Missouri’s campaign and legislative ethics laws are some of the loosest in the nation — at least for now.
State lawmakers can take any gift they want from lobbyists, including meals, travel and tickets to sporting events or concerts — all without any limits.
They can accept campaign donations of any size, making six-figure donations a regular occurrence in state politics.
And legislative staffers can work as paid political consultants during the legislative session while their bosses can become professional lobbyists the moment they leave office.
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Missouri is the only state in the nation with that assortment of laws. For years some lawmakers have sought to change that, and each time those efforts have run into a wall of legislative opposition.
Some think the 2015 legislative session could be different, with several longtime opponents of ethics reform out of office and legislative leaders voicing support for tackling the issue.
But advocates aren’t taking any chances. Two years before the next statewide election, an ethics reform ballot measure has already been filed with the secretary of state’s office — an insurance policy of sorts in case the issue once again languishes in the statehouse.
“The legislature and governor can put a package together to take their best shot,” said Brad Ketcher, a veteran Democratic strategist who helped craft the ethics initiative petition. “If there are folks of goodwill in the legislature ready to take this on, more power to them. We can press the legislature, and if they fail, we have a year to collect signatures.”
The ballot measure would go much further than anything the Republican supermajorities in the legislature would probably be able to pass.
It would enact strict campaign contribution restrictions on legislators, but not on statewide candidates. It would ban any lobbyist gift of more than $5. Lawmakers would have to wait two years after leaving office before becoming a lobbyist, and staff members would be barred from working as political consultants.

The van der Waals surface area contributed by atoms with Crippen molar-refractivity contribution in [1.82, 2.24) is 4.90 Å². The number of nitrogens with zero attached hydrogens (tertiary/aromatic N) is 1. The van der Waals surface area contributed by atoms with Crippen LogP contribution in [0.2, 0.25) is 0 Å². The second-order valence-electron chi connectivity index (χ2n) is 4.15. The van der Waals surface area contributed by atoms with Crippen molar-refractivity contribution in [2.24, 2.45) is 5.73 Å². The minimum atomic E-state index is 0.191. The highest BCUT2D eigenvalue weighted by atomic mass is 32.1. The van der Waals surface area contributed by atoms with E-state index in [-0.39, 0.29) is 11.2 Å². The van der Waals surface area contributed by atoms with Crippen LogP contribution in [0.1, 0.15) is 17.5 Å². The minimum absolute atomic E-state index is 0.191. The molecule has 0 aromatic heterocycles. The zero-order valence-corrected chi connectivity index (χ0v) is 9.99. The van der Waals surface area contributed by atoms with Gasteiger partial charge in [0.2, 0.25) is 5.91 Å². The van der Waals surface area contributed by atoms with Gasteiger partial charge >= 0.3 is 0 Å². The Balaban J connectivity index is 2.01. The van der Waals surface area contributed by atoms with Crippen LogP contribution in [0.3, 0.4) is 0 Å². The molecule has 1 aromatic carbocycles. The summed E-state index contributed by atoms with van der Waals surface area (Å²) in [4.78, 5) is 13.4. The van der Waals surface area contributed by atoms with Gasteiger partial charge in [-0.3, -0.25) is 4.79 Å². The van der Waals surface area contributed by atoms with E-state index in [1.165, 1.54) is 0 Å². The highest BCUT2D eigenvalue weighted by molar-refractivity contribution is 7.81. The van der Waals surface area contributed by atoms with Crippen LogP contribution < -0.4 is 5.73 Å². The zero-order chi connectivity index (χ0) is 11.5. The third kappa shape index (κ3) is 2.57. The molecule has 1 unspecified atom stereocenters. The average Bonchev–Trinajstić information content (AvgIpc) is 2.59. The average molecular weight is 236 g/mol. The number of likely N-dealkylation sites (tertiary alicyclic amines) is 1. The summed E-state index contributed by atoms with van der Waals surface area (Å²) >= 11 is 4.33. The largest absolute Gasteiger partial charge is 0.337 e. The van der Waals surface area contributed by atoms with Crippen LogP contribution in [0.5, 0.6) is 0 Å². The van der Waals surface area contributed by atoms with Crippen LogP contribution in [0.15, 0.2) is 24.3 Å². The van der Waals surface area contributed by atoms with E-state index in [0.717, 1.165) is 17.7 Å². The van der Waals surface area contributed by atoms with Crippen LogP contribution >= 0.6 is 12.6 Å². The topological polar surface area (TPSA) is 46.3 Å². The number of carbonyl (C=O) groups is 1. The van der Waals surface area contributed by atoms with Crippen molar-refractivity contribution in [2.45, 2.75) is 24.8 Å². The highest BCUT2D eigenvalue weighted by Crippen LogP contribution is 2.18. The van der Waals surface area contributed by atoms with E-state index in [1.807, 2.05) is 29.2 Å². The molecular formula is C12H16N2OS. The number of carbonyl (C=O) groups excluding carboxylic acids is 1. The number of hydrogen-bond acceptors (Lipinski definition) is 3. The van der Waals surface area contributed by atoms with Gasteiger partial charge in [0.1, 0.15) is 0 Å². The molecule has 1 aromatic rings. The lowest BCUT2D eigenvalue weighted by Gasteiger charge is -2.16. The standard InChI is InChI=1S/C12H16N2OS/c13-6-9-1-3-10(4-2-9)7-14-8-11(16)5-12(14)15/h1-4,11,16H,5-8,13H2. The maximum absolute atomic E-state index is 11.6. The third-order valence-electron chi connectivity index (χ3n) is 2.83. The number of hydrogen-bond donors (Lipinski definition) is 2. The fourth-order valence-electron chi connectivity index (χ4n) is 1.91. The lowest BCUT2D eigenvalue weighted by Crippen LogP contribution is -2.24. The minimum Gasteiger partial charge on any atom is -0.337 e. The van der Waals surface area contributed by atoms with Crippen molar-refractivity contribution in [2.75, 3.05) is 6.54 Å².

It also stipulates that all legislative records are subject to the state’s open-records laws.
“We need to modernize our ethics laws in this state,” Ketcher said.
Rep. Noel Torpey, an Independence Republican, is leading the charge on the issue for his party in the Missouri House. He said he has spoken with GOP leaders and believes they are on board with some level of ethics reform legislation.
“There is really no reason for us not to get some ethics reform done,” he said.
He hopes to file multiple bills pertaining to various pieces of the state’s campaign and ethics laws. His focus, he said, will be on improving transparency in the system and avoiding areas of disagreement that have sunk previous efforts.
“In the past we’ve gone for a catch-all bill that tries to cover everything,” he said. “A poison pill gets in there and ultimately kills the whole thing. I really want to avoid that this year.”
The most poisonous pill of all, Torpey said, would be campaign contribution limits.
“If a bill includes contribution limits, it’s dead,” he said. “That’s just a fact. And we have to be mindful of that if we want to get anything done.”
Senate Majority Leader Ron Richard, a Joplin Republican, told The Joplin Globe that he is looking at pushing a bill that would curb lobbyist gifts and implement a cooling-off period for lawmakers-turned-lobbyists.
It would not include campaign contribution limits, he said, and would not cap lobbyist gifts.
Democrats have long complained that any bill that doesn’t include campaign contribution limits can’t be considered true reform. The fear, they say, is that Republicans will pass a weaker bill and declare the issue resolved and all momentum on the issue will die.
The initiative petition, Ketcher said, could serve as motivation for lawmakers to craft a stronger bill.
“There’s plenty of history where the fear of a ballot measure pushed lawmakers to take action when they otherwise wouldn’t,” he said.
This year, for example, a Democratic-backed plan creating a six-week early voting period never collected enough signatures to make it onto the ballot, but it inspired a legislative response by Republicans. They crafted their own proposal limiting early voting to just six days.
Voters overwhelmingly rejected that measure earlier this month.
Back in 1994, lawmakers passed campaign contribution limits to get out ahead of a much more restrictive initiative petition.
Those contribution limits were repealed by lawmakers in 2008.
Torpey knows ethics legislation is going to be an uphill battle. But the public believes the system is broken, he said, and it’s up to lawmakers to fix it.
“We have to instill more faith in the system,” he said. “A ticket to a ballgame isn’t going to buy a vote. But the general public may think it does. Maybe that negative perception is enough reason to get us to do something like a cap.”